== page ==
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New Moms Find Smoking-Cessation Info from Nurses Helpful

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Posted: 3/9/2006

COLUMBUS, Ohio – New mothers who quit smoking during pregnancy and later received smoking-cessation information from home-health nurses were more likely to remain smoke free, a new study shows.

Previous studies have shown that up to 40 percent of smokers will kick the habit during pregnancy, but they don’t stay nonsmokers for long. Within one month, almost 60 percent of those who quit have relapsed, and that figure jumps to 70 percent after six months.

Ohio State University researchers wondered if having home-health nurses offer positive reinforcement and encouragement about the importance of staying smoke free after delivery would lower the relapse rate of the new mothers.

“The study found that women who learned about the dangers of smoking from visiting nurses were about 2 1/2 times more likely to remain smoke free compared to women who had not received a home visit by the nurse,” said Karen Ahijevych, a researcher at The Ohio State University Comprehensive Cancer Center – Arthur G. James Cancer Hospital and Richard J. Solove Research Institute.

“Often, new mothers will relapse within the first week. This is a critical time, and they often seek comfort in cigarettes to ease the stresses of caring for a newborn,” she said.

The findings appear in the Journal of Community Health Nursing.

“It’s very important for the health of the mother and her baby to quit smoking during pregnancy, and it’s equally important to remain smoke free after having the baby,” said study co-author Ahijevych. “Second-hand smoke can lead to increased ear infections, asthma episodes and other respiratory problems for infants.”

Participants were women who had recently given birth, had quit smoking during pregnancy and had been smoke free for at least seven days. A total of 121 women enrolled, and 78 women received a single home visit by a nurse.

During each visit, the nurse spent about 12 minutes discussing the dangers of smoking and second-hand smoke to a new mom and her infant. Six months later, almost all participants could recall the home visit, and nearly two-thirds could recall discussing tobacco use.

During the personal visit and two follow-up phone calls, the specially trained nurses discussed issues that can affect smoking behavior, such as the presence of other smokers in the home, maternal stress, social support, stress reduction and depression.

If the participant had already resumed smoking, the nurse helped her to establish a “quit date” and helped to prevent another relapse. Training sessions for the nurses covered topics such as nicotine addiction, smoking and stress, environmental tobacco smoke and child health and behavioral skill training, said Ahijevych, who is an associate professor in the college of nursing at Ohio State.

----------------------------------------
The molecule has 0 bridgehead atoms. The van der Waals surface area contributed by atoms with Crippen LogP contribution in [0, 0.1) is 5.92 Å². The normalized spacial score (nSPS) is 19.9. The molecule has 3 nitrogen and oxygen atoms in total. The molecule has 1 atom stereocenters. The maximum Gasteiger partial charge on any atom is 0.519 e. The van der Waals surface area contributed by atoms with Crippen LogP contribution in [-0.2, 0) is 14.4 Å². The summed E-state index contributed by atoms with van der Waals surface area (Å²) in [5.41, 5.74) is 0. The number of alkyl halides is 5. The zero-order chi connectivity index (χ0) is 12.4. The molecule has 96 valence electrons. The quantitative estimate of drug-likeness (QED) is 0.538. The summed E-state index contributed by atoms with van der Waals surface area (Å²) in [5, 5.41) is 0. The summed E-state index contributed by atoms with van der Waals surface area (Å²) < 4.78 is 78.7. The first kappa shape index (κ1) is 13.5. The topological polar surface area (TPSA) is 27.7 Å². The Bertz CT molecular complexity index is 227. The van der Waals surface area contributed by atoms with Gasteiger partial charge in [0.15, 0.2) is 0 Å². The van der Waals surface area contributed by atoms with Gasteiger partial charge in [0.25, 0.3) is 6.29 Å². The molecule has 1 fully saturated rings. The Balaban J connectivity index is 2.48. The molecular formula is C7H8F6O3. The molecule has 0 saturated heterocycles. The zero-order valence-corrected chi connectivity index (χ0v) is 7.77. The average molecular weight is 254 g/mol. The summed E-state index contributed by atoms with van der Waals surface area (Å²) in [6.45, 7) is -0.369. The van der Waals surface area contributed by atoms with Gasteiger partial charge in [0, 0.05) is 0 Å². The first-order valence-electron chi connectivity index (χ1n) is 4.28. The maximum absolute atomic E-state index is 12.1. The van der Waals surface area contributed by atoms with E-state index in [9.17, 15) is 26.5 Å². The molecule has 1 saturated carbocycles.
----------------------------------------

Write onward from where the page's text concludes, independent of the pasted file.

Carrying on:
Of the 78 women who received the first home visit within one week of delivery, 68 (87 percent) reported at that time that they were still smoke free and 10 (13 percent) reported they had resumed smoking.

Incorporating smoking cessation information into the nurses’ regimen during home visits could help reduce health-care costs for new moms and their children, Ahijevych said. Previous studies have shown that children under the age of 2 who are exposed to environmental tobacco smoke often incur excess health expenditures of $175 each year.

“This study shows that it is feasible for home-health nurses to deliver smoking-cessation information to new mothers,” Ahijevych said. “This could be incorporated into any home-health program. The women who participated found it to be very positive, and not intrusive. They felt the time devoted to the topic was appropriate and helpful.”

Other Ohio State researchers involved were Dr. Judith Groner, Gina French and Mary Ellen Wewers.

A Robert Wood Johnson Foundation “Smoke-Free Families” grant funded the study.

The Ohio State University Comprehensive Cancer Center – Arthur G. James Cancer Hospital and Richard J. Solove Research Institute is one of the nation’s leading centers for research on the prevention, detection, diagnosis and treatment of cancer. The OSUCCC – James encompasses six interdisciplinary research programs and includes more than 200 investigators who generate over $100 million annually in external funding. It is a founding member of the National Comprehensive Cancer Network, and OSU’s James Cancer Hospital is consistently ranked by U.S. News & World Report as one of America’s best hospitals for cancer care.

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Eileen Scahill
Medical Center Communications

Addiction Medicine at Talbot Hall; Community Programs; James Cancer Hospital; OSU Medical Center; Researchers; Smoking Cessation